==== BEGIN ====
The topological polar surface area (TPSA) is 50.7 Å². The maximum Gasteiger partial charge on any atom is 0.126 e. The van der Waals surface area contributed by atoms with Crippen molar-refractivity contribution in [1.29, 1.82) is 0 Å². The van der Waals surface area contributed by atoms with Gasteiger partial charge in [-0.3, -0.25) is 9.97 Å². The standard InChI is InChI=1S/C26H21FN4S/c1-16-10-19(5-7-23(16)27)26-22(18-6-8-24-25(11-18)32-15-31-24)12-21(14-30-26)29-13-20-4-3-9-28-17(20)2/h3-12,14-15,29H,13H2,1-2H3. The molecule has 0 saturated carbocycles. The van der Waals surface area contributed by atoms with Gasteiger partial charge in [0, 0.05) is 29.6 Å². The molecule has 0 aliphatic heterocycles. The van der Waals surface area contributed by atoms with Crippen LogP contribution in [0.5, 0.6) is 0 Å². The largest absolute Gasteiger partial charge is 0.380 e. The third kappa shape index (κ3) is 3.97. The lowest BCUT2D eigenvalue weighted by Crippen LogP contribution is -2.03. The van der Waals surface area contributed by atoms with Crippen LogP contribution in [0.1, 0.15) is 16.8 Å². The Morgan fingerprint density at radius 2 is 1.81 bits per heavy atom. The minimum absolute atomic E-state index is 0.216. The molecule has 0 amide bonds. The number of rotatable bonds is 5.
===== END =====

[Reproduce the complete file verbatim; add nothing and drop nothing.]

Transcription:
The topological polar surface area (TPSA) is 50.7 Å². The maximum Gasteiger partial charge on any atom is 0.126 e. The van der Waals surface area contributed by atoms with Crippen molar-refractivity contribution in [1.29, 1.82) is 0 Å². The van der Waals surface area contributed by atoms with Gasteiger partial charge in [-0.3, -0.25) is 9.97 Å². The standard InChI is InChI=1S/C26H21FN4S/c1-16-10-19(5-7-23(16)27)26-22(18-6-8-24-25(11-18)32-15-31-24)12-21(14-30-26)29-13-20-4-3-9-28-17(20)2/h3-12,14-15,29H,13H2,1-2H3. The molecule has 0 saturated carbocycles. The van der Waals surface area contributed by atoms with Gasteiger partial charge in [0, 0.05) is 29.6 Å². The molecule has 0 aliphatic heterocycles. The van der Waals surface area contributed by atoms with Crippen LogP contribution in [0.5, 0.6) is 0 Å². The largest absolute Gasteiger partial charge is 0.380 e. The third kappa shape index (κ3) is 3.97. The lowest BCUT2D eigenvalue weighted by Crippen LogP contribution is -2.03. The van der Waals surface area contributed by atoms with Crippen LogP contribution in [0.1, 0.15) is 16.8 Å². The Morgan fingerprint density at radius 2 is 1.81 bits per heavy atom. The minimum absolute atomic E-state index is 0.216. The molecule has 0 amide bonds. The number of rotatable bonds is 5.